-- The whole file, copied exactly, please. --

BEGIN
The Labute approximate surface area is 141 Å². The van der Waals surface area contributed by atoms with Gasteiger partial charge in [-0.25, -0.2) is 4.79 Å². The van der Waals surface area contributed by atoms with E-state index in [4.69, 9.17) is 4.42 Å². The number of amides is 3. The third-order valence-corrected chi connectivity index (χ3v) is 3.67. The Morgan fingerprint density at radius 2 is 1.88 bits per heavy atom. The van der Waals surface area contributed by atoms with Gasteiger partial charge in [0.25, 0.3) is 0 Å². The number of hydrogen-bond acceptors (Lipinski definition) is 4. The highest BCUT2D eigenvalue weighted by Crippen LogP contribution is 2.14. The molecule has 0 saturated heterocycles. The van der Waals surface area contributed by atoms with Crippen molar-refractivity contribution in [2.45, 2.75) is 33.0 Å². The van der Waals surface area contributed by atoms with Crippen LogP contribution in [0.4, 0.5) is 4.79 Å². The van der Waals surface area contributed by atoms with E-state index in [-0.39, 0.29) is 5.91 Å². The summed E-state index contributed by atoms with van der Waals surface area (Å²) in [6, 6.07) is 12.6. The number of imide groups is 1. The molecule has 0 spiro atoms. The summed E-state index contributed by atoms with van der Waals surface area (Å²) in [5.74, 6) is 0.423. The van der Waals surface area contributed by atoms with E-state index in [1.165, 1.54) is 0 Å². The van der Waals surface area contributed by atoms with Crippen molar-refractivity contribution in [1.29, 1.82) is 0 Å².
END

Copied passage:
The Labute approximate surface area is 141 Å². The van der Waals surface area contributed by atoms with Gasteiger partial charge in [-0.25, -0.2) is 4.79 Å². The van der Waals surface area contributed by atoms with E-state index in [4.69, 9.17) is 4.42 Å². The number of amides is 3. The third-order valence-corrected chi connectivity index (χ3v) is 3.67. The Morgan fingerprint density at radius 2 is 1.88 bits per heavy atom. The van der Waals surface area contributed by atoms with Gasteiger partial charge in [0.25, 0.3) is 0 Å². The number of hydrogen-bond acceptors (Lipinski definition) is 4. The highest BCUT2D eigenvalue weighted by Crippen LogP contribution is 2.14. The molecule has 0 saturated heterocycles. The van der Waals surface area contributed by atoms with Crippen molar-refractivity contribution in [2.45, 2.75) is 33.0 Å². The van der Waals surface area contributed by atoms with Crippen LogP contribution in [0.4, 0.5) is 4.79 Å². The van der Waals surface area contributed by atoms with E-state index in [-0.39, 0.29) is 5.91 Å². The summed E-state index contributed by atoms with van der Waals surface area (Å²) in [6, 6.07) is 12.6. The number of imide groups is 1. The molecule has 0 spiro atoms. The summed E-state index contributed by atoms with van der Waals surface area (Å²) in [5.74, 6) is 0.423. The van der Waals surface area contributed by atoms with E-state index in [1.165, 1.54) is 0 Å². The van der Waals surface area contributed by atoms with Crippen molar-refractivity contribution in [1.29, 1.82) is 0 Å².